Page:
• 08/15/2005
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CPU Buyer's Guide

We've put together a comprehensive buyer's guide to Intel's and AMD's lineups, from performance processors to the high-end, mid-range, and value categories. We have specs, prices, and pertinent performance information.
  • Similar to their Pentium Extreme Edition 840 big brother, the Pentium D 840 and 830 feature two CPU cores within a single casing, each with 1MB of L2 cache and the ability to run 64-bit code. The key difference is that the Pentium D dual-core processors lack the Extreme Edition's Hyper-Threading capabilities, which allow Windows XP to recognize it as four processors instead of two. The 840 runs at a clock speed of 3.2GHz, while the 830 runs at 3.0GHz. Both are more than capable of giving a substantial boost to users who juggle one or more CPU-hungry applications such as video, audio, or 3D rendering at the same time.

    AMD Athlon X2 4400+ and Athlon X2 4200+: AMD's responses to the Pentium D 840 and 830 are the Athlon X2 4400+ and 4200+ dual-core processors. Both run at 2.2GHz. In the 4400+, each CPU core has 1MB of L2 cache, while in the 4200+ each CPU core has 512KB of L2 cache. Higher amounts of L2 cache result in a significant performance increase, because programs can access data stored here faster than in standard memory. Not surprisingly, it adds to the overall cost of a CPU. Aside from this, the two CPUs are identical. Each permits 64-bit operations.

    For more information on dual-core CPUs and the relative differences between Intel's and AMD's approaches, check Desktop Pipeline's Seeing Double: A Primer On Dual-Core CPUs.

    One key difference AMD likes to point out between Intel's dual-core CPUs and their own is that Intel's dual-core architecture does not allow the two CPUs to communicate efficiently. For the two CPUs to exchange data, they must send the data out to the front side bus and then back to the CPU core. AMD's approach is much more efficient; however, memory limitations in the architecture of the Athlon 64 X2 series also limit performance. At this point, most experts consider this a wash.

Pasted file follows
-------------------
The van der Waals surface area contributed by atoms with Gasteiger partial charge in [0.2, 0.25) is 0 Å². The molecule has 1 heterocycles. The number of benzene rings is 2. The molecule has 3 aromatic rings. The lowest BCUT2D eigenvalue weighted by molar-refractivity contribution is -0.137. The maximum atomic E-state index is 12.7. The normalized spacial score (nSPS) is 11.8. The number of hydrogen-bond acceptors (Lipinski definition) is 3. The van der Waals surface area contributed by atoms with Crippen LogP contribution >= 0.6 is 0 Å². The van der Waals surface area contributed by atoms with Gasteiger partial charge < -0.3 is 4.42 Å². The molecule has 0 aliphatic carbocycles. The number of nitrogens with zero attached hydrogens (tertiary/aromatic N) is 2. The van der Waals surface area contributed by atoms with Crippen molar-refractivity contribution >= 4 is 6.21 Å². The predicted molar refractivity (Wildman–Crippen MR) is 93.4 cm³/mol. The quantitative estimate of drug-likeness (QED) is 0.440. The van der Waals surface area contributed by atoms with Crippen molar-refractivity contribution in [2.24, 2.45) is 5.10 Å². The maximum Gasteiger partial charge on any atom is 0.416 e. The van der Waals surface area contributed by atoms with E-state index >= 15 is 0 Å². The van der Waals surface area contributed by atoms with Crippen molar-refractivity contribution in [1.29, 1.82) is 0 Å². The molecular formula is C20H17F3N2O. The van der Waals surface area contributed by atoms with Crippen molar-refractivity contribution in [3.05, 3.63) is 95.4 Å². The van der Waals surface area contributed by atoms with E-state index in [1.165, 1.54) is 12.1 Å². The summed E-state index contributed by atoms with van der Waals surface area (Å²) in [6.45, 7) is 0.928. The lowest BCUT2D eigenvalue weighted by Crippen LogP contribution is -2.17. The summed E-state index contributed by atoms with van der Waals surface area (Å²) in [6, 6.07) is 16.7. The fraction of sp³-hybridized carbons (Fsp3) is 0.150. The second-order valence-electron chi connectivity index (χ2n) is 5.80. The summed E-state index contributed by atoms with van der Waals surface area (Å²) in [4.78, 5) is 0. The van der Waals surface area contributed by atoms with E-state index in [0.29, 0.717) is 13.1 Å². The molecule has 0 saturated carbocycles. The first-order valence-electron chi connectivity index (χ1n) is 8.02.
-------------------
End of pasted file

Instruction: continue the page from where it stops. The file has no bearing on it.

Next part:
What isn't a wash, however, is price. The Athlon 64 4400+ costs around $650, while the 4200+ costs around $550.


    While we recommend dual-core CPUs for most office environments, a number of single-core high-end processors are worth looking at for desktop PCs that see considerable use of a single, CPU-intensive application, such as gaming or audio/video encoding.

  • Intel Pentium 4 660, Pentium 4 571, and Pentium 4 570J: With 2MB of L2 cache and a 3.6GHz processor, Intel's Pentium 4 660 is similar in nature to the Pentium 4 670 detailed in the performance category. The slower clock speed makes it a slightly more affordable $700. That's still not cheap, but it's $300 less than the 670, which might make this a great processor for the few users in your office with extravagant CPU demands.

    Similar to the 660 is the Pentium 4 571, which runs at a slightly faster 3.8GHz but features only 1MB of L2 cache. Because the 571 costs only $50 less than the 660, we're going to recommend the CPU with the larger cache. The resulting performance difference is well worth the $50. Intel also offers the Pentium 4 570J for around $650; it's exactly the same as the 571, but without 64-bit extensions. (Why you'd want to pay the same price for a processor with less functionality is beyond us.)

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